September 14, 2011
Scientist testing method for zebra mussel control
Over 90% zebra mussel kill obtained under experimental conditions
WAPOA invites developer to discuss his research
Extra chairs extending into the next room had to be set up for those coming to this WAPOA sponsored presentation.
It was an indication of the great area interest in the zebra mussel threat
The speaker, Dr. Dan Molloy Ph.D, a research biologist at the State University of New York, did not disappoint.
He gave a compelling presentation, laid out in a crystal clear manner, which was enhanced by underwater video, some of it taken by himself on dives on Whitefish that morning.
Fortunately he did not find any evidence of zebra mussels at the several sites he visited.
Dr. Molloy discovered a substance in the cell membrane of a bacteria which can kill zebra mussels. The magic is that in testing it is completely harmless to other things that live in water.
He stressed he did not want the listeners to think that his method for controlling zebra mussels was available now for killing zebra mussels in entire lakes.
At this point his method has only shown some promise in killing zebra mussels in power plant pipes.
He did stress that the apparently simple methods to keep zebra mussels out (boat inspection and education) are as powerful as anything we currently have, and should continue.
Many members of the audience stayed to ask him questions afterwards.
Extra chairs had to be added as the audience extended beyond the main room
Dr. Molloy answering questions from audience toward end of his talk.
Minnesota Water's new Executive Director Lois Lindquist, in black in back.
WAPOA President Dave Fischer introduces Dr. Molloy
| They wanted to hear even more. Dr. Molloy is surrounded by audience members after his talk.|
|Dr. Molloy looking for evidence of zebra mussels||He found no evidence of zebra mussels on the Chain|
|Dr. Molloy trying to stay warm between dive sites|
Native clams found with no zebra mussels starting to smother them ---(good news!)
Native clams recovered from Father Foley Bar. The clams are the “canaries in the coal mine” because
They are an initial host for zebra mussels, especially when a lake has a high percentage of sand bottom where there are few hard surfaces for the Zebra Mussels to attach themselves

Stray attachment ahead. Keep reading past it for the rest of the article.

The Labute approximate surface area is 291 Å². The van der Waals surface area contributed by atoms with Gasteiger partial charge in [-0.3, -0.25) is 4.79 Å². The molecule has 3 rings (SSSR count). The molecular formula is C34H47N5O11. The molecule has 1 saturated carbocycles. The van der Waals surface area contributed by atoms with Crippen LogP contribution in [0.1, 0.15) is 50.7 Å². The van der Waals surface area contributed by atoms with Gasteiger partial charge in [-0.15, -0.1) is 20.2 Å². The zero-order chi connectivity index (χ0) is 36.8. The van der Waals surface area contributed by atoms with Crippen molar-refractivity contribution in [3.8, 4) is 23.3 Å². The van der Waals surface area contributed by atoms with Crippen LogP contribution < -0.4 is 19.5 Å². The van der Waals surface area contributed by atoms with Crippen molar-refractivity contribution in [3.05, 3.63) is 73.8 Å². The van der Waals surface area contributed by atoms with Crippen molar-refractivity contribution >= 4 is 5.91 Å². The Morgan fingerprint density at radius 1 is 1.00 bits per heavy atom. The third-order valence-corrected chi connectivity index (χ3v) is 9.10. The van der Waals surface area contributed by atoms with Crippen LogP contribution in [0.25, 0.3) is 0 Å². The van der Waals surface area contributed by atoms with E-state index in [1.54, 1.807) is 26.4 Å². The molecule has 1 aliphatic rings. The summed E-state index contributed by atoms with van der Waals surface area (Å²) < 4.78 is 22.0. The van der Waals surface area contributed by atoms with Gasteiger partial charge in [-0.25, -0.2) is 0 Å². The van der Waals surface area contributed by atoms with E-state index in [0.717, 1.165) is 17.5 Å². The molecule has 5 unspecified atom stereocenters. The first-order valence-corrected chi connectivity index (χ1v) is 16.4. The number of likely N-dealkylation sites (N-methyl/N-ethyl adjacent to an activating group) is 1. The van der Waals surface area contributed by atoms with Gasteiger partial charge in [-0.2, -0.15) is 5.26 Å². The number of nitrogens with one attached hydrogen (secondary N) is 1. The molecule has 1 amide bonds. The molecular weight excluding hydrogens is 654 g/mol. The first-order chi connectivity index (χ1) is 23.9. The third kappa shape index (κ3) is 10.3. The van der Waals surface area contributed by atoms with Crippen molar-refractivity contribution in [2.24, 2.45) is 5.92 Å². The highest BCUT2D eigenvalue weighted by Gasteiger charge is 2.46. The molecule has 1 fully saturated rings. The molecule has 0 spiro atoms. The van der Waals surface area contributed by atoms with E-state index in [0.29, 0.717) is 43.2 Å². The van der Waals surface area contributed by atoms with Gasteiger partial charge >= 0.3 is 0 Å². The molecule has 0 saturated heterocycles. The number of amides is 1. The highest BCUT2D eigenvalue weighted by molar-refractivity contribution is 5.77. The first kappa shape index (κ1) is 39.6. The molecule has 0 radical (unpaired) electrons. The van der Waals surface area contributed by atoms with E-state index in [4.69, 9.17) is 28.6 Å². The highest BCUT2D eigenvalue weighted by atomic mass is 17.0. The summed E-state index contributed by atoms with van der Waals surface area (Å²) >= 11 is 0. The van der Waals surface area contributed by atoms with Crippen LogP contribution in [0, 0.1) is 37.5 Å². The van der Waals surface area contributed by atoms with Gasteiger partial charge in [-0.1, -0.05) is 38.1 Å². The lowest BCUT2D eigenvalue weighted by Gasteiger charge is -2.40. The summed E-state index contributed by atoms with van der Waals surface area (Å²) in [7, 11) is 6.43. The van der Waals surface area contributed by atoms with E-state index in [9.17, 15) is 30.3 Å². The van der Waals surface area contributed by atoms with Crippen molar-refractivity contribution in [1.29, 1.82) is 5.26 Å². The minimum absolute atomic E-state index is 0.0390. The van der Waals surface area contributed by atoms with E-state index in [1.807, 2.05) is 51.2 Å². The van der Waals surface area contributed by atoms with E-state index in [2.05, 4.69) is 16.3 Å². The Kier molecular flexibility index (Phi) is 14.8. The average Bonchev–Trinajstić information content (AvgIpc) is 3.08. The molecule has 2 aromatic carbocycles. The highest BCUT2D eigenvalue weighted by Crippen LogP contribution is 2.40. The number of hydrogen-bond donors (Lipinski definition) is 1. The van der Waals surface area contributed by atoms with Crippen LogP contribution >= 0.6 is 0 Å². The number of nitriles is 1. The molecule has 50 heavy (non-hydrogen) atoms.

|Photos courtesy Dave Fischer, WAPOA|
Story below announcing Dr. Molloy's visit:
|Dr. Dan Molloy|
Dr. Dan Molloy has developed a method of killing zebra mussels which has worked well in controled experiments.
When he feeds a certain toxin to zebra mussels over 90% of them die.
The toxin destroys the gut of the zebra mussel leading to the death of the zebra mussel.
Yet the toxin that destroys the zebra mussels does not seem to be toxic to any other living thing.
The toxin is found in the cell walls of a common bacteria, pseudomonas fluorescens. Dr. Molloy isolated a strain of the bacteria that produces the toxin.
He still has to demonstate that this method will work on a large scale in a lake.
Many of the promising experiments so far have been in closed water pipes in power plants. Power plants have tremendous problems with zebra mussels plugging up pipes which bring needed cooling water to the power plant.
So come to hear this innovative researcher discuss his work.
If this works out in "real lakes" on a large scale this could be the answer, or the beginning of an answer to zebra mussel infestations
With all the bad news about zebra mussels recently it is exciting to hear about research that has promise.
We are looking forward to presenting Dr. Molloy to our membership and hope that as many WAPOA members as possible will come to hear his presentation.
Attendance is encouraged for everyone interested in the zebra mussel problem whether a member of WAPOA or not.
Minnesota Waters has brought Dr. Molloy to Minnesota for the Minnesota Waters Week.
He has made several presentations to area groups.
Dr. Molloy’s visit is made possible by Minnesota Waters in collaboration with the Whitefish Area
Property Owners Association.
Earlier in the day, he’ll tour and may conduct a dive in one of the 14 interconnected lakes.
Also while in Minnesota, Molloy will visit the Minneapolis lakes in the Minnehaha Creek Watershed District and Green Lake in Kandiyohi County – all under the umbrella of The Minnesota Waters Week.
Dr. Molloy's background:
Dr. Daniel Molloy is the inventor of the biological control method now being commercialized under the product name Zequanox™ -- a biopesticide with significant promise for the environmentally safe control of zebra/quagga mussels. Marked by a passion for environmental protection, his international research activities over the last three decades have resulted in over 80 scientific publications focusing on evaluating ecologically sound methods for controlling aquatic pests, in particular zebra/quagga mussels. He recently left his position as Director of the New York State Museum's Field Research lab to found Molloy & Associates, LLC, -- a consulting firm specializing in the transfer of scientific information to the public relating to the biology, ecology, and control of zebra/quagga mussels. He is also currently a Research Scientist and Adjunct Professor at the State University of New York at Albany.